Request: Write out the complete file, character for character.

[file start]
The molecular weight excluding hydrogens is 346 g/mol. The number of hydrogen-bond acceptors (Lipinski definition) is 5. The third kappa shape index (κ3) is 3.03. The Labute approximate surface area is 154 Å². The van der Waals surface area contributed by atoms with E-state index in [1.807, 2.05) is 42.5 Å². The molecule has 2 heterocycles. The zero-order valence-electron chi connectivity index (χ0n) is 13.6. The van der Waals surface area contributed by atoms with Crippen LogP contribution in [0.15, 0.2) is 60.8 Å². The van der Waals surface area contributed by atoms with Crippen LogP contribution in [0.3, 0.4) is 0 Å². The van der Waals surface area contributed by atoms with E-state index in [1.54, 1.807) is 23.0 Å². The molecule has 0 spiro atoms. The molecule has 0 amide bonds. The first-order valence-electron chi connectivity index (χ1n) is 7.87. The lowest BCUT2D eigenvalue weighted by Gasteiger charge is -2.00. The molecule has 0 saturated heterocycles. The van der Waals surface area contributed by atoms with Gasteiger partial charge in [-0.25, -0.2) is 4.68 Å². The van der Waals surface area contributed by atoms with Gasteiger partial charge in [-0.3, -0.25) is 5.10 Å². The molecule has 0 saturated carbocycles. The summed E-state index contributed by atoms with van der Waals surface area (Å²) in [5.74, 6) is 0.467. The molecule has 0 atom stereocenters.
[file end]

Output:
The molecular weight excluding hydrogens is 346 g/mol. The number of hydrogen-bond acceptors (Lipinski definition) is 5. The third kappa shape index (κ3) is 3.03. The Labute approximate surface area is 154 Å². The van der Waals surface area contributed by atoms with E-state index in [1.807, 2.05) is 42.5 Å². The molecule has 2 heterocycles. The zero-order valence-electron chi connectivity index (χ0n) is 13.6. The van der Waals surface area contributed by atoms with Crippen LogP contribution in [0.15, 0.2) is 60.8 Å². The van der Waals surface area contributed by atoms with Crippen LogP contribution in [0.3, 0.4) is 0 Å². The van der Waals surface area contributed by atoms with E-state index in [1.54, 1.807) is 23.0 Å². The molecule has 0 spiro atoms. The molecule has 0 amide bonds. The first-order valence-electron chi connectivity index (χ1n) is 7.87. The lowest BCUT2D eigenvalue weighted by Gasteiger charge is -2.00. The molecule has 0 saturated heterocycles. The van der Waals surface area contributed by atoms with Gasteiger partial charge in [-0.25, -0.2) is 4.68 Å². The van der Waals surface area contributed by atoms with Gasteiger partial charge in [-0.3, -0.25) is 5.10 Å². The molecule has 0 saturated carbocycles. The summed E-state index contributed by atoms with van der Waals surface area (Å²) in [5.74, 6) is 0.467. The molecule has 0 atom stereocenters.